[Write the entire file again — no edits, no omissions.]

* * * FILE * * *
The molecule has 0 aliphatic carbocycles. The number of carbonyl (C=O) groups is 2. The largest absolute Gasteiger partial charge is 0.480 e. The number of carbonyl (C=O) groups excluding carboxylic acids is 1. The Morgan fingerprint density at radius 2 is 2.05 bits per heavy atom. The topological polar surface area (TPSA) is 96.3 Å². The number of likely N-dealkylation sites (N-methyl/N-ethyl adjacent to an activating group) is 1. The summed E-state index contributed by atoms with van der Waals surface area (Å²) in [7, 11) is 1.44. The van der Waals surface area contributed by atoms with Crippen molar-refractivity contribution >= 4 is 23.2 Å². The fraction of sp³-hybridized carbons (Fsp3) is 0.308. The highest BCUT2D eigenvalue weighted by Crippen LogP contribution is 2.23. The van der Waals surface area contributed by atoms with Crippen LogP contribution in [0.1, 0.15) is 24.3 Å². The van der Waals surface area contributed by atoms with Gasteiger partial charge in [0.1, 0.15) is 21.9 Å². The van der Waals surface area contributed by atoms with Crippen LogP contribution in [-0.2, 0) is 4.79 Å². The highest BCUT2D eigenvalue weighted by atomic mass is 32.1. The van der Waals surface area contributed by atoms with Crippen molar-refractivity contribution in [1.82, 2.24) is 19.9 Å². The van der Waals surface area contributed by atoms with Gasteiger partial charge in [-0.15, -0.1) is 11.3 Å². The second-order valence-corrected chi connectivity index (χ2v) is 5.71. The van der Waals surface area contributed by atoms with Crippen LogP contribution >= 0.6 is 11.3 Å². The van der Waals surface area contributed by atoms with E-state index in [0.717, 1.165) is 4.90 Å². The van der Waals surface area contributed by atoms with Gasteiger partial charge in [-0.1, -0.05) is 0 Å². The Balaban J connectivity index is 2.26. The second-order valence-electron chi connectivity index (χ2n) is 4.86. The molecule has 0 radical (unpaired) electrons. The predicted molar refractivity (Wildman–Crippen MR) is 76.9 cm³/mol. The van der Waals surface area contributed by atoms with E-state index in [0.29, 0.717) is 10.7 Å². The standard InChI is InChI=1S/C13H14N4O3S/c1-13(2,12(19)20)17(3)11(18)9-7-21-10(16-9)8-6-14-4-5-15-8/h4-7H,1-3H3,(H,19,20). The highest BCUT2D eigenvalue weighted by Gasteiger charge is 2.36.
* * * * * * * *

The molecule has 0 aliphatic carbocycles. The number of carbonyl (C=O) groups is 2. The largest absolute Gasteiger partial charge is 0.480 e. The number of carbonyl (C=O) groups excluding carboxylic acids is 1. The Morgan fingerprint density at radius 2 is 2.05 bits per heavy atom. The topological polar surface area (TPSA) is 96.3 Å². The number of likely N-dealkylation sites (N-methyl/N-ethyl adjacent to an activating group) is 1. The summed E-state index contributed by atoms with van der Waals surface area (Å²) in [7, 11) is 1.44. The van der Waals surface area contributed by atoms with Crippen molar-refractivity contribution >= 4 is 23.2 Å². The fraction of sp³-hybridized carbons (Fsp3) is 0.308. The highest BCUT2D eigenvalue weighted by Crippen LogP contribution is 2.23. The van der Waals surface area contributed by atoms with Crippen LogP contribution in [0.1, 0.15) is 24.3 Å². The van der Waals surface area contributed by atoms with Gasteiger partial charge in [0.1, 0.15) is 21.9 Å². The van der Waals surface area contributed by atoms with Crippen LogP contribution in [-0.2, 0) is 4.79 Å². The highest BCUT2D eigenvalue weighted by atomic mass is 32.1. The van der Waals surface area contributed by atoms with Crippen molar-refractivity contribution in [1.82, 2.24) is 19.9 Å². The van der Waals surface area contributed by atoms with Gasteiger partial charge in [-0.15, -0.1) is 11.3 Å². The second-order valence-corrected chi connectivity index (χ2v) is 5.71. The van der Waals surface area contributed by atoms with Crippen LogP contribution >= 0.6 is 11.3 Å². The van der Waals surface area contributed by atoms with E-state index in [0.717, 1.165) is 4.90 Å². The van der Waals surface area contributed by atoms with Gasteiger partial charge in [-0.1, -0.05) is 0 Å². The Balaban J connectivity index is 2.26. The second-order valence-electron chi connectivity index (χ2n) is 4.86. The molecule has 0 radical (unpaired) electrons. The predicted molar refractivity (Wildman–Crippen MR) is 76.9 cm³/mol. The van der Waals surface area contributed by atoms with E-state index in [0.29, 0.717) is 10.7 Å². The standard InChI is InChI=1S/C13H14N4O3S/c1-13(2,12(19)20)17(3)11(18)9-7-21-10(16-9)8-6-14-4-5-15-8/h4-7H,1-3H3,(H,19,20). The highest BCUT2D eigenvalue weighted by Gasteiger charge is 2.36.